Memorable flight: 92-year-old Vietnam veteran flies in Huey helicopter again

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A 92-year-old retired Army colonel shared a memorable flight with his wife on Thursday. George Stenehjem and his wife Jean, who live in the Twin Cities, went up in a Huey helicopter, which he piloted decades earlier during the Vietnam War.

“I could live in a helicopter,” said Stenehjem.

Born in North Dakota, he graduated from West Point in 1954 and then served in Germany and Korea. Two deployments to Vietnam followed, between 1967 and 1970. During that time, he commanded a helicopter battalion with 125 aviators, 5 companies of more than 600 service members, and 75 aircraft.

The conflict in Vietnam was the first time the Army used helicopters for tactical purposes.

“I could do anything with a Huey,” said Stenehjem. “The Huey was fantastic, a very simple aircraft to maintain so the Huey went to war.”

Minnesota National Guard Col. Greg Fix explained, “For someone like George, Vietnam was a test bed for helicopters. It was probably the riskiest time you could be flying a helicopter, not just because of tactical situations in Vietnam but we were really learning about how to use a helicopter, how to maintain it.”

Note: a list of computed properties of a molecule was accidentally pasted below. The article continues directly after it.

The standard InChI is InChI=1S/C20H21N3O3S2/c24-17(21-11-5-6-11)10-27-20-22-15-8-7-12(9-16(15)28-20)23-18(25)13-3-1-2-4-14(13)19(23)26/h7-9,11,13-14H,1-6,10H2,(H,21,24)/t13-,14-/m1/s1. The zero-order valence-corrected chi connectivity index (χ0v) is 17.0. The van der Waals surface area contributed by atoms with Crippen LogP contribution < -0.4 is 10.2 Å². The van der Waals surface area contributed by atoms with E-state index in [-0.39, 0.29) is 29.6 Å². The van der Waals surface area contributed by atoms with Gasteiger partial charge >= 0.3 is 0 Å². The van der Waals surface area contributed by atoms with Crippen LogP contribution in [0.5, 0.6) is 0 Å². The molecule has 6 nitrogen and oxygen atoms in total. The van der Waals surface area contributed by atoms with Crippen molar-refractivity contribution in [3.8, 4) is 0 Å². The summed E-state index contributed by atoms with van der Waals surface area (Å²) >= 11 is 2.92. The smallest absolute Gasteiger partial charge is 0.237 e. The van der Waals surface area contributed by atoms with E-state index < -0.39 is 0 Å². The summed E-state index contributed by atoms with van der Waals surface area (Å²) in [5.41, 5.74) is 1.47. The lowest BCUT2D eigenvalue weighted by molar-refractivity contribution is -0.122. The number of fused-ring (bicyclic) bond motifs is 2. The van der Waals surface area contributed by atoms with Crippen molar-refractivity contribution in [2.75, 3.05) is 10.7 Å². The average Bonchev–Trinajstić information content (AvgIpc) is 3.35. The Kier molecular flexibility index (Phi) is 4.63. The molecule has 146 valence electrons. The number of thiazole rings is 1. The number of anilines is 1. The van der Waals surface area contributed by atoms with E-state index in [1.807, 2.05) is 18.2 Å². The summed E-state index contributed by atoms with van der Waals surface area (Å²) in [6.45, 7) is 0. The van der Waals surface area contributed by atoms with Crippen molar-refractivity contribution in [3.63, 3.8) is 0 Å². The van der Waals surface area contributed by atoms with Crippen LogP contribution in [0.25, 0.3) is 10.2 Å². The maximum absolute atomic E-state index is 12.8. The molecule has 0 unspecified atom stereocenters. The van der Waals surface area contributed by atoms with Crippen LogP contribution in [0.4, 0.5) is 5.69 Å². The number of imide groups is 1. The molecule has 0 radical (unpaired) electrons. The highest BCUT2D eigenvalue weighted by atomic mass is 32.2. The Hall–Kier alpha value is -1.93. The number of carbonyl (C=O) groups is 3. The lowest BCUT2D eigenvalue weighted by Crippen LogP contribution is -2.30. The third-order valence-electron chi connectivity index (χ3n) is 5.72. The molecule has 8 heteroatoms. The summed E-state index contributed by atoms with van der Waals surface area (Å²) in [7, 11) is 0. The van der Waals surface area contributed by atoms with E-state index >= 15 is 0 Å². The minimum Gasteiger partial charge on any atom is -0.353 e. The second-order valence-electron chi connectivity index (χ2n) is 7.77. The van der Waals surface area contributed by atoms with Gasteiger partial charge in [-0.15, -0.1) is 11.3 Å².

The Minnesota National Guard invited Stenehjem and his family to the Army Aviation Support Facility in Saint Paul. He received a tour of the facility and a Blackhawk helicopter.

Photos, medals and his old helmet were also laid out on a table to honor his years of service.

“I can see the memories coming back as he’s walking through,” said Col. Fix. “You could just see that spark.”

After a while, the hanger doors rose and the unmistakable sound of an approaching Huey helicopter could be heard. It drew Stenehjem to the doorway, where he waved to the crew as they landed.

“It’s one of the only ones around here that’s serviceable,” said Col. Fix of the Huey. “We happen to know the owner.”

Stenehjem approached it after it landed. He and his wife spoke with the crew before strapping in for the memorable ride.

“Going for the helicopter rise today made me sort of know what all of these young men, aviators, helicopter pilots went through in Vietnam,” said Jean Stenehjem. “We didn’t have to worry about Agent Orange, we didn’t have to worry about picking up wounded and this is what these guys went through for hours and hours a day. […] You have to experience, I think, being inside the helicopter with the noise and the bumpiness to appreciate what they went through.” 

Col. Fix also expressed his appreciation for the service and aviation advancements achieved by Stenehjem and other soldiers.

“Just gratitude for what they did for us,” he said.